Swindon housing supply

Today the planning enquiry starts into the planning application from Persimmon and Redrow Homes to build near Coate Water at Commonhead. This is what’s left of the former ‘Swindon Gateway’ project.

With other areas identified for house building — for example Wichelstowe and Tadpole Farm — already having space for many thousands of houses, it is perhaps timely that just two weeks ago the Department of Communities and Local Government published figures for housing supply during the last financial year. For Swindon, the figure for ‘net supply of new dwellings’ is down by 11% compared with the year before. (By comparison, across the whole of south-west England there was no significant change, and for England as a whole there was a decrease of 6%.)

Net housing supply for Swindon
Year 2004-05 2005-06 2006-07 2007-08 2008-09 2009-10 2010-11
Dwellings 1710 1550 2260 1940 970 880 780

At the rate of building seen in recent years, land already identified for new building is sufficient to keep the builders going in Swindon for many years. Even if they forecast a recovery in the housing market, for the developers to argue — as they no doubt will — that there is a desperate need for extra land to be released for housing in Swindon is fanciful in the extreme.

Closing the Gateway

With the recent pronouncement that the housing targets of the Regional Spatial Strategy should nolonger be a material planning consideration, the Swindon Gateway Partnership may feel they’ve wasted their money submitting yet another planning application. Like its predecessors, the new application depends heavily on the targets of the Regional Spatial Strategy to justify concreting over much of Commonhead, near Coate Water. Lets hope that the dying Regional Spatial Strategy will take this development proposal with it to the grave.

Now, the developers may, rightly, point out that the development area in the new plan is little more than that identified in the Swindon Borough Council’s Core Strategy. But it is more. The development area in the new application extends slightly further south than the area the council identified for possible development. The developers also want to squeeze 960 little boxes houses into an area the council believes can only accommodate 750. More importantly, the Core Strategy was written to meet the targets in the Regional Spatial Strategy and at the moment is still only in draft. With the Regional Strategy now being hurriedly buried, the Core Strategy’s housing targets should also be seen as immaterial.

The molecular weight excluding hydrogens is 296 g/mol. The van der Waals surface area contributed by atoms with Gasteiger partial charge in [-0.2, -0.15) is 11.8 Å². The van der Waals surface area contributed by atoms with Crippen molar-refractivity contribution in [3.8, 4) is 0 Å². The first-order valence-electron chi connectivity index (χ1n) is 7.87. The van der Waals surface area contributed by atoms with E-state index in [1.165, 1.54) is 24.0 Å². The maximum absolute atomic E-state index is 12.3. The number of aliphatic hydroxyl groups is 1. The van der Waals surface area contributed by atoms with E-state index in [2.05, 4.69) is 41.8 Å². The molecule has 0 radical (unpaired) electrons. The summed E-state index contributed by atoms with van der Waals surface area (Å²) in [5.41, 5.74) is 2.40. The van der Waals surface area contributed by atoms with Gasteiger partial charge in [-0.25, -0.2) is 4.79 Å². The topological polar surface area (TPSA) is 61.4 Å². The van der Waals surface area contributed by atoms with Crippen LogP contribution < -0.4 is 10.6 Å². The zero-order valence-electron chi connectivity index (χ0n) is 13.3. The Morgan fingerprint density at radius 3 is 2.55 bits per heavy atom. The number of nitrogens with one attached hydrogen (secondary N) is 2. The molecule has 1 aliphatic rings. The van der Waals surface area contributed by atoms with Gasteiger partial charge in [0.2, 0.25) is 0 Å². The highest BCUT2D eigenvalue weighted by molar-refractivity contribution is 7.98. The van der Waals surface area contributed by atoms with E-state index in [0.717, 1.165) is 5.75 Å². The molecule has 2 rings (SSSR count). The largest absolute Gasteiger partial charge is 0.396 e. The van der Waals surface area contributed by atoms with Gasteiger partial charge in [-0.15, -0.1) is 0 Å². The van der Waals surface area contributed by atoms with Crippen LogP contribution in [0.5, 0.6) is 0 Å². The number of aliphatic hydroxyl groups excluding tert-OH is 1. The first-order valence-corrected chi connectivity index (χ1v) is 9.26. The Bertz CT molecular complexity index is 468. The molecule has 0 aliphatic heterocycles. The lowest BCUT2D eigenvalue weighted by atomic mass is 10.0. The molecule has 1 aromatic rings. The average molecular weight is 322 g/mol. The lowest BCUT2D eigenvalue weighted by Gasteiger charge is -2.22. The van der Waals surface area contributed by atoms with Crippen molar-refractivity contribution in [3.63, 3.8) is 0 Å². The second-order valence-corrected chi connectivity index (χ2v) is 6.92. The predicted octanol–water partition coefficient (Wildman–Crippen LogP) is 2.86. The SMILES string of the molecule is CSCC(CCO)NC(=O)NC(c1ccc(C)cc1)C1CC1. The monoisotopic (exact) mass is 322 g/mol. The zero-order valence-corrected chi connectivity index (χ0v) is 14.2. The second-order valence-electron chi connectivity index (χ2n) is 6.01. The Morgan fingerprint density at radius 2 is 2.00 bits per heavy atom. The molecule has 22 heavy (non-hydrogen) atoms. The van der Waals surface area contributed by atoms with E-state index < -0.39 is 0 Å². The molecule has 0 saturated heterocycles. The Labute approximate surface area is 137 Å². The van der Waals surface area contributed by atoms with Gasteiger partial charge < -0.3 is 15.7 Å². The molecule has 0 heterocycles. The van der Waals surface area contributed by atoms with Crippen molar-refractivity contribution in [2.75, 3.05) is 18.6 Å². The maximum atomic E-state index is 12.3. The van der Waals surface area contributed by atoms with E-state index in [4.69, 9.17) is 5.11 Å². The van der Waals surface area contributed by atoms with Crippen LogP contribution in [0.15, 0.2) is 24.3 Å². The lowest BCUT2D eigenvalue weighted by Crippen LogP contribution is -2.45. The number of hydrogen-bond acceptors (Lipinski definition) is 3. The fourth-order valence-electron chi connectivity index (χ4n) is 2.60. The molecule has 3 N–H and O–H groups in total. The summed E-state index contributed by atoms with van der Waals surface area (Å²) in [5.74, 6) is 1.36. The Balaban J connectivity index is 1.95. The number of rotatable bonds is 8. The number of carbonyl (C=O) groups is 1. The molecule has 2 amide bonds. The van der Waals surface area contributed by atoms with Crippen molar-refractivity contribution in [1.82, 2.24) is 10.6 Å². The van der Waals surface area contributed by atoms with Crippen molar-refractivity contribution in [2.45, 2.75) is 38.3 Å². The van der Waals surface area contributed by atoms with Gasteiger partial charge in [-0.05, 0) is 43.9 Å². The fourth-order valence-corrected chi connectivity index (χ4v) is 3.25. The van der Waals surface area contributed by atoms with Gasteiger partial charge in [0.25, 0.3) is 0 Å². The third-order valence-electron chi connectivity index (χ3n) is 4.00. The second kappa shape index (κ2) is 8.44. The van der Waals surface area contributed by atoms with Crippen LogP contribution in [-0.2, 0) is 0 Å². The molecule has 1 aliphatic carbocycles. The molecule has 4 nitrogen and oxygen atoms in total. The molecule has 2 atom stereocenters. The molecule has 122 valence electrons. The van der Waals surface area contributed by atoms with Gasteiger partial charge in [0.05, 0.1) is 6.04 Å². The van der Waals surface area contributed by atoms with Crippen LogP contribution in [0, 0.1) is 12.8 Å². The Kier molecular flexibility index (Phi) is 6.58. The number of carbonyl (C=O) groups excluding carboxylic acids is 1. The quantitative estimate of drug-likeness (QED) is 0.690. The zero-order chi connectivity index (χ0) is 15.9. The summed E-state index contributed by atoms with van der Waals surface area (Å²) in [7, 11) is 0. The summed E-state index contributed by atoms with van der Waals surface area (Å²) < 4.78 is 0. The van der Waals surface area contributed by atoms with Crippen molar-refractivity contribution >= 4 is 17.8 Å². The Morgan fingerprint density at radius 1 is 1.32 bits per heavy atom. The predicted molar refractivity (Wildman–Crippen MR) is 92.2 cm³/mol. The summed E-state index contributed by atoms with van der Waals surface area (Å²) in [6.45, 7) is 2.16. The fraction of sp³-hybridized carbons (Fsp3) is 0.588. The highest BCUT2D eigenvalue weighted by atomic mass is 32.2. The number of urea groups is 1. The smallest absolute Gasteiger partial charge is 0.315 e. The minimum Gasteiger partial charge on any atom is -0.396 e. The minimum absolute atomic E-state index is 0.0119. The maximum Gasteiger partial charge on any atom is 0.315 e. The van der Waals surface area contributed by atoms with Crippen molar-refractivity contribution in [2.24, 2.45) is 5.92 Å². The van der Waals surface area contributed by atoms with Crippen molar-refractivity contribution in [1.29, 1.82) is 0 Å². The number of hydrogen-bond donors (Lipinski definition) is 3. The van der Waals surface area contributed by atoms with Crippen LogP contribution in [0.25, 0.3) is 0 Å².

Swindon may well need many more houses to be built, but squeezing almost 1000 of them into this particular space at Commonhead is not the way to do it.

Very appealing

You’d think that, with the housing market in the doldrums, the likes of Persimmon Homes would have better things to do with their money than going lodging planning appeals at almost the first opportunity. If a council fails to make a decision within a set time (‘non-determination’ in planning jargon) the planning laws allow six months to appeal. Persimmon have waited just one month to lodge an appeal against Swindon Borough Council’s failure to make a decision on their plans to surround Coate Water with concrete.

Just how many developments in a single town does one developer need in a falling market?

Packing ’em in at Coate

Packing houses in, that is. With even the ever-optimistic Mr Bluh admitting that residential development around Swindon is slowing, you might think that the pressure to concrete over the area around Coate Water might have eased. Not so. The Swindon Gateway Partnership (Persimmon and Redrow) is back with revised plans for 1,550 little boxes houses and a mystery university. It’s good to read that the council don’t intend to let the developers get their way until there’s evidence that the prospect of a university occupying the site is reality rather than fantasy. With public funding of universities stagnating (apart from what looks like a pre-election spending binge during the current financial year) that’s shouldn’t be too soon.